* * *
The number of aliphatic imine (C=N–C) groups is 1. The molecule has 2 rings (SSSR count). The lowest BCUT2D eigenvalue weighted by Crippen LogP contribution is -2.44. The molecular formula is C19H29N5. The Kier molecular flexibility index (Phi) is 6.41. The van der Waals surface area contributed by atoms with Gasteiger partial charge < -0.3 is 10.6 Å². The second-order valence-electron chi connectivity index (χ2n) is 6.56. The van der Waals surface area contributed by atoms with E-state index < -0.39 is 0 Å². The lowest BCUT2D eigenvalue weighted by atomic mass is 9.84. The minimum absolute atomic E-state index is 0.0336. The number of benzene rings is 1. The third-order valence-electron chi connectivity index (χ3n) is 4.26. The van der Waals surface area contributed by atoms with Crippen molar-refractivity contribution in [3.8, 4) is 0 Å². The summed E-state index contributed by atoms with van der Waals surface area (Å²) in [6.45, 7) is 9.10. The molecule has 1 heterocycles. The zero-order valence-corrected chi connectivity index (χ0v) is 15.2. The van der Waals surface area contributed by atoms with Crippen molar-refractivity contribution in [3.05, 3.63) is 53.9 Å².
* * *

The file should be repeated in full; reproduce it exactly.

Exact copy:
The number of aliphatic imine (C=N–C) groups is 1. The molecule has 2 rings (SSSR count). The lowest BCUT2D eigenvalue weighted by Crippen LogP contribution is -2.44. The molecular formula is C19H29N5. The Kier molecular flexibility index (Phi) is 6.41. The van der Waals surface area contributed by atoms with Gasteiger partial charge < -0.3 is 10.6 Å². The second-order valence-electron chi connectivity index (χ2n) is 6.56. The van der Waals surface area contributed by atoms with E-state index < -0.39 is 0 Å². The lowest BCUT2D eigenvalue weighted by atomic mass is 9.84. The minimum absolute atomic E-state index is 0.0336. The number of benzene rings is 1. The third-order valence-electron chi connectivity index (χ3n) is 4.26. The van der Waals surface area contributed by atoms with Crippen molar-refractivity contribution in [3.8, 4) is 0 Å². The summed E-state index contributed by atoms with van der Waals surface area (Å²) in [6.45, 7) is 9.10. The molecule has 1 heterocycles. The zero-order valence-corrected chi connectivity index (χ0v) is 15.2. The van der Waals surface area contributed by atoms with Crippen molar-refractivity contribution in [3.05, 3.63) is 53.9 Å².